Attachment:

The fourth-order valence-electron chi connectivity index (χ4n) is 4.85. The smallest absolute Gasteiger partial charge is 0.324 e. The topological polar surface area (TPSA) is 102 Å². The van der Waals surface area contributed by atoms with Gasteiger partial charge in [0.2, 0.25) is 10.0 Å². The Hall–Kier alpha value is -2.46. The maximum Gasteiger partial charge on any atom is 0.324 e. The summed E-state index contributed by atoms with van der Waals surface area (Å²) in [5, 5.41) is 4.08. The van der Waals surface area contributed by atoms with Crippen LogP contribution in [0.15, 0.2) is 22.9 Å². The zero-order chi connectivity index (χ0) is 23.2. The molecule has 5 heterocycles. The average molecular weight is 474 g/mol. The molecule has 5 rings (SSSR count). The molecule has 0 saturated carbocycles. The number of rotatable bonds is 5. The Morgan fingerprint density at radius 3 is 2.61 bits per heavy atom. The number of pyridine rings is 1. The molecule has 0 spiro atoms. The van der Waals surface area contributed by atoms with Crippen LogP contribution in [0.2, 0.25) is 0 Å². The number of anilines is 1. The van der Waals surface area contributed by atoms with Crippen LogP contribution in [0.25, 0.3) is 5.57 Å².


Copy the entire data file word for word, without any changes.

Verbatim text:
The fourth-order valence-electron chi connectivity index (χ4n) is 4.85. The smallest absolute Gasteiger partial charge is 0.324 e. The topological polar surface area (TPSA) is 102 Å². The van der Waals surface area contributed by atoms with Gasteiger partial charge in [0.2, 0.25) is 10.0 Å². The Hall–Kier alpha value is -2.46. The maximum Gasteiger partial charge on any atom is 0.324 e. The summed E-state index contributed by atoms with van der Waals surface area (Å²) in [5, 5.41) is 4.08. The van der Waals surface area contributed by atoms with Crippen LogP contribution in [0.15, 0.2) is 22.9 Å². The zero-order chi connectivity index (χ0) is 23.2. The molecule has 5 heterocycles. The average molecular weight is 474 g/mol. The molecule has 5 rings (SSSR count). The molecule has 0 saturated carbocycles. The number of rotatable bonds is 5. The Morgan fingerprint density at radius 3 is 2.61 bits per heavy atom. The number of pyridine rings is 1. The molecule has 0 spiro atoms. The van der Waals surface area contributed by atoms with Crippen LogP contribution in [0.2, 0.25) is 0 Å². The number of anilines is 1. The van der Waals surface area contributed by atoms with Crippen LogP contribution in [0.25, 0.3) is 5.57 Å².